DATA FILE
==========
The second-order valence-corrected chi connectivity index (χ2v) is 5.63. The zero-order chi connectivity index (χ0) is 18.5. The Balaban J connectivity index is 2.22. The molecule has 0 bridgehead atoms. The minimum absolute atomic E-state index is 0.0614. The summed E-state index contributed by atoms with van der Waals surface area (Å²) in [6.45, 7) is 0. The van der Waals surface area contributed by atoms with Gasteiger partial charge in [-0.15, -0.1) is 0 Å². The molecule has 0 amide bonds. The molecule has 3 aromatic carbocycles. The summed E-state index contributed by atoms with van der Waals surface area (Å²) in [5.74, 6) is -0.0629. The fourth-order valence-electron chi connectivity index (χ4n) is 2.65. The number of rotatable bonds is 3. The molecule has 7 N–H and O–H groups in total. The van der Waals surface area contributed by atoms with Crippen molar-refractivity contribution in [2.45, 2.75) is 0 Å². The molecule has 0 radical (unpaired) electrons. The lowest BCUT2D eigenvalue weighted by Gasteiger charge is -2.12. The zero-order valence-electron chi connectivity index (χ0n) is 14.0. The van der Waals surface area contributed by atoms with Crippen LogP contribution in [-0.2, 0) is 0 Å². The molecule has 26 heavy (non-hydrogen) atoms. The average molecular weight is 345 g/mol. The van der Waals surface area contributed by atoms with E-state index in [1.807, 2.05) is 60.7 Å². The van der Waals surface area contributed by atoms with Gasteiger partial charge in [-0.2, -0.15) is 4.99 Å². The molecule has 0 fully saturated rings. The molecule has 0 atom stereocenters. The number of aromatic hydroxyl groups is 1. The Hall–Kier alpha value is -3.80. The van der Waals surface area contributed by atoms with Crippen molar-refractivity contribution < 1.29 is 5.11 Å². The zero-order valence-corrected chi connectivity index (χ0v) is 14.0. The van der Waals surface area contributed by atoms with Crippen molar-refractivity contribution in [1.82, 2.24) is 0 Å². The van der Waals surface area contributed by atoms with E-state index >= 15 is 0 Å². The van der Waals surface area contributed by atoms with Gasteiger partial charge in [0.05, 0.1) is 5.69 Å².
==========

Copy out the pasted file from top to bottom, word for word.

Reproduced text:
The second-order valence-corrected chi connectivity index (χ2v) is 5.63. The zero-order chi connectivity index (χ0) is 18.5. The Balaban J connectivity index is 2.22. The molecule has 0 bridgehead atoms. The minimum absolute atomic E-state index is 0.0614. The summed E-state index contributed by atoms with van der Waals surface area (Å²) in [6.45, 7) is 0. The van der Waals surface area contributed by atoms with Gasteiger partial charge in [-0.15, -0.1) is 0 Å². The molecule has 0 amide bonds. The molecule has 3 aromatic carbocycles. The summed E-state index contributed by atoms with van der Waals surface area (Å²) in [5.74, 6) is -0.0629. The fourth-order valence-electron chi connectivity index (χ4n) is 2.65. The number of rotatable bonds is 3. The molecule has 7 N–H and O–H groups in total. The van der Waals surface area contributed by atoms with Crippen molar-refractivity contribution in [2.45, 2.75) is 0 Å². The molecule has 0 radical (unpaired) electrons. The lowest BCUT2D eigenvalue weighted by Gasteiger charge is -2.12. The zero-order valence-electron chi connectivity index (χ0n) is 14.0. The van der Waals surface area contributed by atoms with Crippen LogP contribution in [-0.2, 0) is 0 Å². The molecule has 26 heavy (non-hydrogen) atoms. The average molecular weight is 345 g/mol. The van der Waals surface area contributed by atoms with E-state index in [1.807, 2.05) is 60.7 Å². The van der Waals surface area contributed by atoms with Gasteiger partial charge in [-0.2, -0.15) is 4.99 Å². The molecule has 0 fully saturated rings. The molecule has 0 atom stereocenters. The number of aromatic hydroxyl groups is 1. The Hall–Kier alpha value is -3.80. The van der Waals surface area contributed by atoms with Crippen molar-refractivity contribution < 1.29 is 5.11 Å². The zero-order valence-corrected chi connectivity index (χ0v) is 14.0. The van der Waals surface area contributed by atoms with Crippen molar-refractivity contribution in [1.82, 2.24) is 0 Å². The van der Waals surface area contributed by atoms with E-state index >= 15 is 0 Å². The van der Waals surface area contributed by atoms with Gasteiger partial charge in [0.05, 0.1) is 5.69 Å².